Thursday, February 2, 2012

Bring in the elephants

David Bowman, professor of environmental change biology at the University of Tasmania, says that:
the giant African gamba grass, introduced as food for livestock in the 1930s, wreaks havoc on the landscape and provides dangerous fuel for wildfires across northern and central Australia.
“Australia has a deeply troubled ecology and current land management approaches are failing.”
His solution? Bring in elephants and rhinoceroses:
“I’m talking about using elephants as a machine or ecological tool to manage this grass,” he said in an interview for the Guardian, acknowledging that his proposal is radical and has major risks associated with it.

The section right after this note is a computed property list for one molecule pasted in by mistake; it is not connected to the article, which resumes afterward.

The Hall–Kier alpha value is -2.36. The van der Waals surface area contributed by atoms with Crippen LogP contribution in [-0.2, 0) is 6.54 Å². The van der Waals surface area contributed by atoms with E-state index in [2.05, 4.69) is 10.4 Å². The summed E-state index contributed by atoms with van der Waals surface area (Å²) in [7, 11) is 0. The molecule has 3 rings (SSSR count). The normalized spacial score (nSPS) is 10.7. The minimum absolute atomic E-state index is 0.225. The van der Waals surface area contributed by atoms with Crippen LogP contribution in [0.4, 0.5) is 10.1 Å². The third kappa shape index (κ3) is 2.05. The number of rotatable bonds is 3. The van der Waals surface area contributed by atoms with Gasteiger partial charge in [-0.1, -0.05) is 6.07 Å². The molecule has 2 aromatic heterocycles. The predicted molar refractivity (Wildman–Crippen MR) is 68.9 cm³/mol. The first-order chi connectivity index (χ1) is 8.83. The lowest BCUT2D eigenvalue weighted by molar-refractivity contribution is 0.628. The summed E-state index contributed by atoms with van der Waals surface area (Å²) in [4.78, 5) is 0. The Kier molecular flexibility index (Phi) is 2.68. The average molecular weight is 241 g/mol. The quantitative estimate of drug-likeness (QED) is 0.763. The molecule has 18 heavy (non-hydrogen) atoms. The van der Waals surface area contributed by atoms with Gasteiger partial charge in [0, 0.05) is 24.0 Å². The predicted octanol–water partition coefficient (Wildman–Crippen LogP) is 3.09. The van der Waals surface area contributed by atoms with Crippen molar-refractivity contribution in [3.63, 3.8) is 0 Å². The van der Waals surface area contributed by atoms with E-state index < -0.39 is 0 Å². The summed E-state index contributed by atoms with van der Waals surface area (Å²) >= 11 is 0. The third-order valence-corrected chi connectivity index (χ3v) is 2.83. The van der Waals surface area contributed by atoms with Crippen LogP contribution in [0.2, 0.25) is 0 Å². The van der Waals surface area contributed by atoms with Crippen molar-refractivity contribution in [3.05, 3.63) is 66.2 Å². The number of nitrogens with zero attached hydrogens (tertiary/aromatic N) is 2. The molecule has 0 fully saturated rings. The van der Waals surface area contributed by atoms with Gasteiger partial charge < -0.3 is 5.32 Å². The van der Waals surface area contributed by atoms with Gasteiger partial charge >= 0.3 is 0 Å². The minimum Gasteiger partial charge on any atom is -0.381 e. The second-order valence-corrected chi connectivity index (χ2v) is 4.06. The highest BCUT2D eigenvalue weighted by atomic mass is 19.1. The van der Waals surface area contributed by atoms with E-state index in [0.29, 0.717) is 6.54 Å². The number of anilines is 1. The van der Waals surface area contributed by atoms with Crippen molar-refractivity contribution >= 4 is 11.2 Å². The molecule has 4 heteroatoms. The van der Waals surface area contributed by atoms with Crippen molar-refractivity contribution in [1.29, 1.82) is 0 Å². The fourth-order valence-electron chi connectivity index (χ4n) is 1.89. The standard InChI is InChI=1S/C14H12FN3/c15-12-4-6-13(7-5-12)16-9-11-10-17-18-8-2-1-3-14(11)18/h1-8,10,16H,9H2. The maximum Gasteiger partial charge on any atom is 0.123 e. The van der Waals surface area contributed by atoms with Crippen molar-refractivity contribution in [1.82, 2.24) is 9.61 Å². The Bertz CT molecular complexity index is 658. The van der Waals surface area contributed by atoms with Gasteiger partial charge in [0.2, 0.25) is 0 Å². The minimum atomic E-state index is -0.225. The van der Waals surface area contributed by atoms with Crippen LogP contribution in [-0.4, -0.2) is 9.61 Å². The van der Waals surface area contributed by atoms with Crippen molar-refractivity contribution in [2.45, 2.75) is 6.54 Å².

Possibly so. The introduced cane toads weren’t a great success unless you’re a cane toad, and some Aborigines might say that the introduced English and Irish weren’t a great success either, for much the same reason. On the other hand, Ricky Spencer, senior lecturer with the Native and Pest Animal unit at the University of Western Sydney, says that introducing elephants would pose significant problems:
If we did go down the road of introducing elephants to Australia, we had better develop the technology to clone sabre-tooth tigers to eventually control the elephants.
How cool would that be? 

Monitor: Tim Blair


Anonymous said...

Dinosaurs too?

Stephen Stratford said...

I reckon. If he thinks he can clone one extinct species, why not a whole bunch of them?